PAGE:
Whatever else emerges on racing’s political landscape next year, the racecourses’ new pool betting enterprise is going to be very high profile. In some ways it will mark the culmination of years of endeavour for the racing industry.

Many will recall how British racing once held strong ambitions to own the Tote and worked extremely hard to fulfil them. Sadly, those ambitions were thwarted but at least now we will see a major pool betting enterprise being controlled by British racecourses, if not by the entire racing industry.

Crucial within all this will be the creation of new types of pool bets and the levels at which the take-out from the pool is set from bet to bet

It is true the racecourse consortium, made up of 54 courses, will not have a pool betting monopoly but, as liquidity is the name of the game, it will be difficult for any other licence holder to match the potential of this consortium, even though, as things now stand, Ascot will sadly not be part of it.

Although the future of pool betting almost certainly lies with capturing a much bigger slice of the off-course betting market, building momentum on-course is a natural starting point. The racecourses have the advantage of people attending their meetings every day and many of these people are already comfortable with Tote betting. The numbers may be relatively small, but together they form a basis from which off-course initiatives can be developed.

Today’s computer technology provides enormous opportunities but the consortium must resist the temptation to run before it can walk. While the electronic world and pool betting are natural bedfellows, the first requirement in setting up the enterprise must be to ensure the new system works efficiently and accurately for the customer from day one.

The consortium does not have the luxury of working to a schedule of its own making. The current monopoly pool betting provider, Betfred, will probably be keen to end its commitment to racecourses as soon as possible and at that stage the new on-course service must have had all the bugs squeezed out of it.

Deadlines to fulfil the wider ambitions will be slightly less demanding. Having deals in place with major bookmakers, so popular pool bets like the Placepot can be sold through the betting shops, is an important part of the mix, as is the international picture where, through the co-mingling of pools, overseas punters can bet on British racing. No less important is the production of a website through which all the variations of pool bets must be made easily accessible to a betting public which, with its fixed odds mentality, will need a lot of enticement.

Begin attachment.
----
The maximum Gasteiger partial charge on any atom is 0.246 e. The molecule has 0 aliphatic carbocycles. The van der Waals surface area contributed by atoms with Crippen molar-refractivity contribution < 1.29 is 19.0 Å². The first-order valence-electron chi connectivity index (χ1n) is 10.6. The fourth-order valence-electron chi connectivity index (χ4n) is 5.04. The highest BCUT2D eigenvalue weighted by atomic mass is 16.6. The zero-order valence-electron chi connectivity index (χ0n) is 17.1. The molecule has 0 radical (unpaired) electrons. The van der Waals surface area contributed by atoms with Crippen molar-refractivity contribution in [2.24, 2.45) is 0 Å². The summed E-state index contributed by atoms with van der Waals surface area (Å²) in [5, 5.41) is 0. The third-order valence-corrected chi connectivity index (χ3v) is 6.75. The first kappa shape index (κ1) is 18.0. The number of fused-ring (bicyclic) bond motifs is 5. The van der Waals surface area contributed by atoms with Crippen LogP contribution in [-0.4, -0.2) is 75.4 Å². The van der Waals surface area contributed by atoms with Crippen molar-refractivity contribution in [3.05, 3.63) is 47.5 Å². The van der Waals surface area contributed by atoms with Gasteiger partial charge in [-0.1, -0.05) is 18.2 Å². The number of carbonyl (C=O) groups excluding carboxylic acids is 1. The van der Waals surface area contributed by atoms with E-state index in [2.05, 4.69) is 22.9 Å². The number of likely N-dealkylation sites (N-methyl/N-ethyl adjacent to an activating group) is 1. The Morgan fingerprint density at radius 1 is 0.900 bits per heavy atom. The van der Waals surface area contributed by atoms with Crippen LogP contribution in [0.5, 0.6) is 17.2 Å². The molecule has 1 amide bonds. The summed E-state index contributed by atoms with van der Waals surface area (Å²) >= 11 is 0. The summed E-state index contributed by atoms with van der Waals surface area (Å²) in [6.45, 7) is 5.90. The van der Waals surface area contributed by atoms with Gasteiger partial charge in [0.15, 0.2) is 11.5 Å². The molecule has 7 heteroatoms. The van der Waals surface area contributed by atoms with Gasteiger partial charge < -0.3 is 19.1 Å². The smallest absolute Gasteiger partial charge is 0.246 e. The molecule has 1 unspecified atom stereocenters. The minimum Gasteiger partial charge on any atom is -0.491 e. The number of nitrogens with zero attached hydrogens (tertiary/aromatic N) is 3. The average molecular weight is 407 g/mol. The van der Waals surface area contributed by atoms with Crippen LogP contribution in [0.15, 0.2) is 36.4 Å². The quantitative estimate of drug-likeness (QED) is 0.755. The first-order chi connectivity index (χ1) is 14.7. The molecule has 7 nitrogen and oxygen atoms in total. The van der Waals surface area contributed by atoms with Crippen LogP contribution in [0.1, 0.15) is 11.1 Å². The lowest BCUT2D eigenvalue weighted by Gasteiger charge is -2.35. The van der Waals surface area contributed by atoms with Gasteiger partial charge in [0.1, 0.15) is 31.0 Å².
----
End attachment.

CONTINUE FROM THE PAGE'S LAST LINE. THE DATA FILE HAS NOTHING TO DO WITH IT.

Crucial within all this will be the creation of new types of pool bets and the levels at which the take-out from the pool is set from bet to bet. While many on-course punters are, within reason, not that sensitive to betting ‘value’, a lot of people betting off-course, especially in significant amounts, are very value conscious.

Winning over a share of the sophisticated punter market will be one of the keys to long-term success for pool betting in this country. Not only must the high-staking sector of the market see evidence that pool betting can offer good value, but they must also be enticed by there being no limit to the size of stake they can place. At a time when bookmakers are increasingly miserly about limiting the size of punters’ bets, this makes a compelling case for pool betting, but only if there is sufficient liquidity in the pool.

As the new racecourse consortium starts to build its brand, it will be fascinating to see how things progress. For those with long memories it may not be seen as the perfect outcome, but, if it eventually delivers a new funding stream for racecourses, then it will be up to the horsemen to ensure prize-money deals are extended so that we all share in this success.